I really wish I could help you out. I'm borderline on FDA stuff. I don't know if this general dialogue will help or not - but maybe it will trigger some others to chime in.
The bottom line is for years quality systems have had a number of hallmarks. ISO 9001 is 'best practices' in a general way. The FDA, nuclear and military stuff are 'in addition'. What I mean is they typically contain all the hallmarks of a 'standard' quality system plus industry specific practices. The FDA has strict records control / retention features for example. Much stronger than ISO 9001's which let YOU decide what is important and what isn't.
So - you have the 'standard' hallmarks. What are they? basically ISO 9001:1994's 20 elements. Nonconformance system, corrective action system, document control. All these are pretty routine. Calibration - just good business and manufacuring practices. Internal auditing is a derivitive of nuclear mostly, I think[/]. ISO embraced it and it hangs there but I have never considered it a 'hallmark' but it must be said that customer audits have been going on for years. That said, customer audits are more typically product / process oriented.
As I understand it, cGMPs CFR 210 & 211 all are from federal or state regulatory bodies and they are mandatory, unlike ISO 9001 which is not a function of most governments to require, at least not across the board. That said, companies which sell certain items to many european companies are required by their country's government to be ISO registered or more. This is where the 'trade barrier' myth comes into play - as if the US doesn't require certain things of companies outside the US before they sell in the US. An example would be medicines. If a foreign company wants to sell drugs in th US there are one heck of a lot of hoops to jump through. Not to mention internally. Heck - look at all the companies that jumped through the QS-9000 hoop and all those about to dance the TS-16949 dance regardless of the expense.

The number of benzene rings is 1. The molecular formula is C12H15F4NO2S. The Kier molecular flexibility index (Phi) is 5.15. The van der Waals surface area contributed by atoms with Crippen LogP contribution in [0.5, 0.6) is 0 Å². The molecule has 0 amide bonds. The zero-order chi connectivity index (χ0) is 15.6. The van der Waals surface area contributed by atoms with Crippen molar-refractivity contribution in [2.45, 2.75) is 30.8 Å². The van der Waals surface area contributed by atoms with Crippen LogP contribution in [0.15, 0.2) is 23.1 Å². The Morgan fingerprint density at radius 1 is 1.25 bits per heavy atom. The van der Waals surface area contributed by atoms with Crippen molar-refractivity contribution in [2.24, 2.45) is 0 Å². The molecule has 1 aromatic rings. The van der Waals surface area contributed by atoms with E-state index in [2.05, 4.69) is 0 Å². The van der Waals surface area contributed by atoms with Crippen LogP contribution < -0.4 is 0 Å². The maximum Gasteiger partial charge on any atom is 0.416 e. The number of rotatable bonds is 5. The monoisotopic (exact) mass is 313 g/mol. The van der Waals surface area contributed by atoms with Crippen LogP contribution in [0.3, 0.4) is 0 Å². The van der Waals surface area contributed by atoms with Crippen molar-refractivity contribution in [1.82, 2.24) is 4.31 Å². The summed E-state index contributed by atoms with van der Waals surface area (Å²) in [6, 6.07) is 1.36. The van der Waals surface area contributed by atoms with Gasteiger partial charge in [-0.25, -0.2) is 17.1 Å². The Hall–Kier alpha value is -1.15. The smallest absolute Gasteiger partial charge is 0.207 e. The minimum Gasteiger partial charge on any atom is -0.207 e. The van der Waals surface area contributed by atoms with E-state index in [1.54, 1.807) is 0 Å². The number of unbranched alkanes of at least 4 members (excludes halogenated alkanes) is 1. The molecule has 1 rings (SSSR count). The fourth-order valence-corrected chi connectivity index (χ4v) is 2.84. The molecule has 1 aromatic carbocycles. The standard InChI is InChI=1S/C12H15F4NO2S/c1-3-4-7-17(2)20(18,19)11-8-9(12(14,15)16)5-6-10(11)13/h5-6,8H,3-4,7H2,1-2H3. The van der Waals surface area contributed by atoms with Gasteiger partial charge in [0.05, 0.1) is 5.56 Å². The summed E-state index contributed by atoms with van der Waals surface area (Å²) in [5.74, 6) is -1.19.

So - if you see elements of ISO in the GMPs, just remember there are many 'hallmarks' of 'good' quality systems which go back many, many years. Sometimes they may not look like a 'traditional' but they function the same. For example, most companies do have some type of document control and it is typically at least somewhat effective even though not a documented system. That's what print control is all about, for example. If you're injection molding little 2 inch toy soldiers control of records is probably not a big item outside accounting. If you're making heart pacemakers you're going to have extensive trqaining, documentation, many records required by government agencies and such like.
ISO 9001:2000 is just over hyped good business practices.
I have never hear of Q7A so I can't comment there.